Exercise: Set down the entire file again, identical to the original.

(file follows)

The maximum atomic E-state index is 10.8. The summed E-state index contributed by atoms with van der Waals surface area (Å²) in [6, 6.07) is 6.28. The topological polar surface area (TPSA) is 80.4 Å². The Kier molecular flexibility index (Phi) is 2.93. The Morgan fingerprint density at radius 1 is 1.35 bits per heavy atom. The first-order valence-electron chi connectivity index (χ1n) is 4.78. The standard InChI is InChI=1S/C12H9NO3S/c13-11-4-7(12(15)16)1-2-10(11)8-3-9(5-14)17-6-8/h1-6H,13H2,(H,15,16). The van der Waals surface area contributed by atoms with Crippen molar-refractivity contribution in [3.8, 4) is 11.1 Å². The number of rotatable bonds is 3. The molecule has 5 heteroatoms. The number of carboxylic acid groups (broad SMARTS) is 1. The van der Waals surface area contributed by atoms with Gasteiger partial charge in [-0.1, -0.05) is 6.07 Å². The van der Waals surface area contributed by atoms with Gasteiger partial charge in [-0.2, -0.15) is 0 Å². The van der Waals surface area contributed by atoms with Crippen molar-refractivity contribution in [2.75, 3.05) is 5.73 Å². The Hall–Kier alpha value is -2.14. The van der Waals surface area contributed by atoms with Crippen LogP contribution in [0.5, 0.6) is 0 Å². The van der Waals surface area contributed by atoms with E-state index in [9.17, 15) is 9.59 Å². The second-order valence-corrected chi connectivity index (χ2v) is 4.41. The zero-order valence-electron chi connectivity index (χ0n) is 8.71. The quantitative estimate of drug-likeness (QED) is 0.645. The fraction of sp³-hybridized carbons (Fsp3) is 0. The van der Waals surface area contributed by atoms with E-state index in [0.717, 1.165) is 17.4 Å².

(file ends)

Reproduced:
The maximum atomic E-state index is 10.8. The summed E-state index contributed by atoms with van der Waals surface area (Å²) in [6, 6.07) is 6.28. The topological polar surface area (TPSA) is 80.4 Å². The Kier molecular flexibility index (Phi) is 2.93. The Morgan fingerprint density at radius 1 is 1.35 bits per heavy atom. The first-order valence-electron chi connectivity index (χ1n) is 4.78. The standard InChI is InChI=1S/C12H9NO3S/c13-11-4-7(12(15)16)1-2-10(11)8-3-9(5-14)17-6-8/h1-6H,13H2,(H,15,16). The van der Waals surface area contributed by atoms with Crippen molar-refractivity contribution in [3.8, 4) is 11.1 Å². The number of rotatable bonds is 3. The molecule has 5 heteroatoms. The number of carboxylic acid groups (broad SMARTS) is 1. The van der Waals surface area contributed by atoms with Gasteiger partial charge in [-0.1, -0.05) is 6.07 Å². The van der Waals surface area contributed by atoms with Gasteiger partial charge in [-0.2, -0.15) is 0 Å². The van der Waals surface area contributed by atoms with Crippen molar-refractivity contribution in [2.75, 3.05) is 5.73 Å². The Hall–Kier alpha value is -2.14. The van der Waals surface area contributed by atoms with Crippen LogP contribution in [0.5, 0.6) is 0 Å². The van der Waals surface area contributed by atoms with E-state index in [9.17, 15) is 9.59 Å². The second-order valence-corrected chi connectivity index (χ2v) is 4.41. The zero-order valence-electron chi connectivity index (χ0n) is 8.71. The quantitative estimate of drug-likeness (QED) is 0.645. The fraction of sp³-hybridized carbons (Fsp3) is 0. The van der Waals surface area contributed by atoms with E-state index in [0.717, 1.165) is 17.4 Å².